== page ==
Elevating consulting-ware

Back when I was working at Clarify, a good chunk of my time was spent doing custom development work, i.e. consulting-ware. We developed the code, and handed it off to the customer. We (the consultants) did some testing, but the customer was responsible for the bulk of the testing.

There seems to be some sort of difference in mindset when developing a product versus developing consulting-ware. I’m not sure why.

I’ve been working with one of our developers on a customer engagement for the last few months, working on some custom web services, amongst other things. For this project, we’ve incorporated some of our standard development practices into the consulting project.

Unit Tests and Integration Tests

The biggest practice we’ve pushed into custom development work is tests. We’re delivering to the customer a set of Unit Tests, and a set of Integration Tests along with the solution.

The project itself is about a dozen web services. We currently have 155 unit tests and 77 integration tests.

Now, we can prove that the system works, and the customer can prove it to themselves as well. If there’s a problem, we can have the customer run the tests, and we can easily track down where the issue is.

When speaking with one of the developers at the customer, he said that they don’t do any automated testing. He wasn’t familiar at all with TestDriven.NET or nUnit. I’m hoping that our practice of delivering tests will assist and encourage our customer onto the road that is filled with testing goodness.

Specification Report

In addition, we’ve started experimenting with nunit-spec, which is a Behavior-Driven Design Extension Library for NUnit. It was developed by one of our developers, Scott Bellware. You point it at an assembly, and it generates a report of all of the tests contained therein. It’s really interesting to see how the tests read when you take them out of Visual Studio, and put them into a document format (nunit-spec generates an HTML document).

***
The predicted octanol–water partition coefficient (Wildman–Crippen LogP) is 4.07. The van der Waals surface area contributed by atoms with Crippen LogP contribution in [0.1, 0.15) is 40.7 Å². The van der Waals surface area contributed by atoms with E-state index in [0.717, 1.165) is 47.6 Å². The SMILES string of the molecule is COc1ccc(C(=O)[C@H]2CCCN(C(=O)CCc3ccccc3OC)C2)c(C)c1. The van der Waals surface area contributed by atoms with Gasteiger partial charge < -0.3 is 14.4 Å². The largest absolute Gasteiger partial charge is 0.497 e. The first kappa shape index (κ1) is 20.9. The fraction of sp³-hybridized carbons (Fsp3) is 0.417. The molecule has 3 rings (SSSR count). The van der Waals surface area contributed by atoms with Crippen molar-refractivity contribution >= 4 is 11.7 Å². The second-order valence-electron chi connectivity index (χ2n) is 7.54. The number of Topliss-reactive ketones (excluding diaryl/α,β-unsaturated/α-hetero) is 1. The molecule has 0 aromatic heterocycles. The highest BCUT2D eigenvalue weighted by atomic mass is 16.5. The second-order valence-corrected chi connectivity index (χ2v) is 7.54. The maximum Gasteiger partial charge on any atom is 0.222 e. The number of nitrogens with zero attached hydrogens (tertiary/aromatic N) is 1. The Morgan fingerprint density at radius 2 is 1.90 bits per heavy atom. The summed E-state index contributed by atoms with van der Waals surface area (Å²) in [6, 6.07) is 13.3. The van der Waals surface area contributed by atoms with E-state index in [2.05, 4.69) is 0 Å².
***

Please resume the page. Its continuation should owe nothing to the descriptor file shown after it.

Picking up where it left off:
For example, on the first iteration of work for this customer project, the developer had test names such as:

  • Test Missing Case ID
  • Test SitePart Data
  • Test Case Closed Data Closed

After running, nunit-spec, and feeding that info back to the developer, the next iteration contained test names such as:

  • Create Case should throw exception when the contract has expired
  • AddNotesToCase should throw exception with invalid CaseId
  • Contract with no parts should return empty results

Much better! The tests clearly convey the behavior of the system.

We’ve also made this report available to the customer. This allows the business analyst at the customer to understand what the system does, without having to open Visual Studio and pour through the code of the test project, which I don’t think she should ever have to do.

If you’re interested, Roy Osherove has some good background info on this style of test naming:


I’ve been very excited over the last year or so at the changes we’ve made in our product development practices, and now I’m very jazzed to see these practices elevating our consulting work as well.